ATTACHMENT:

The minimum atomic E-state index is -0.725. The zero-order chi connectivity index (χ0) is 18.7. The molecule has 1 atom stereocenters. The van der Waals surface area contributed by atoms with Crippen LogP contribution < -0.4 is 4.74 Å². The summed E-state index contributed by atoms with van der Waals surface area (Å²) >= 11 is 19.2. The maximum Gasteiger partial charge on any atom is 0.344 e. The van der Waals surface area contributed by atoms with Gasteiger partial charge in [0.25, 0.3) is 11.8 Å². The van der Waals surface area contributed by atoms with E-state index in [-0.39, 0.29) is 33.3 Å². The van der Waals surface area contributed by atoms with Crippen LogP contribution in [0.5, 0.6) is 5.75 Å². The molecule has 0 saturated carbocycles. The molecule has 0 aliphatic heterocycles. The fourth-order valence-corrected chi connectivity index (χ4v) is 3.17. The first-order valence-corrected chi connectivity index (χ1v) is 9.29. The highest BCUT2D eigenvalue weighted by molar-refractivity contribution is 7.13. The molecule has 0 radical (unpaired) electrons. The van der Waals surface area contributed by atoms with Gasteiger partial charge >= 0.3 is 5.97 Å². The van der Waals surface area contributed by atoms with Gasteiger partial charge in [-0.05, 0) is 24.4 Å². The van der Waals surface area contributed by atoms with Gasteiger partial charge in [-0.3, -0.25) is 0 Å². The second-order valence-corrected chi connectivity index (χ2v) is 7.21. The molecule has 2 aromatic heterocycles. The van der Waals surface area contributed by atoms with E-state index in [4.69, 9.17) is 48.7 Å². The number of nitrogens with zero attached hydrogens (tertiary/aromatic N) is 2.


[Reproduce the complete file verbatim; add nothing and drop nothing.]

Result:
The minimum atomic E-state index is -0.725. The zero-order chi connectivity index (χ0) is 18.7. The molecule has 1 atom stereocenters. The van der Waals surface area contributed by atoms with Crippen LogP contribution < -0.4 is 4.74 Å². The summed E-state index contributed by atoms with van der Waals surface area (Å²) >= 11 is 19.2. The maximum Gasteiger partial charge on any atom is 0.344 e. The van der Waals surface area contributed by atoms with Gasteiger partial charge in [0.25, 0.3) is 11.8 Å². The van der Waals surface area contributed by atoms with E-state index in [-0.39, 0.29) is 33.3 Å². The van der Waals surface area contributed by atoms with Crippen LogP contribution in [0.5, 0.6) is 5.75 Å². The molecule has 0 saturated carbocycles. The molecule has 0 aliphatic heterocycles. The fourth-order valence-corrected chi connectivity index (χ4v) is 3.17. The first-order valence-corrected chi connectivity index (χ1v) is 9.29. The highest BCUT2D eigenvalue weighted by molar-refractivity contribution is 7.13. The molecule has 0 radical (unpaired) electrons. The van der Waals surface area contributed by atoms with Gasteiger partial charge >= 0.3 is 5.97 Å². The van der Waals surface area contributed by atoms with Gasteiger partial charge in [-0.05, 0) is 24.4 Å². The van der Waals surface area contributed by atoms with Gasteiger partial charge in [-0.3, -0.25) is 0 Å². The second-order valence-corrected chi connectivity index (χ2v) is 7.21. The molecule has 2 aromatic heterocycles. The van der Waals surface area contributed by atoms with E-state index in [4.69, 9.17) is 48.7 Å². The number of nitrogens with zero attached hydrogens (tertiary/aromatic N) is 2.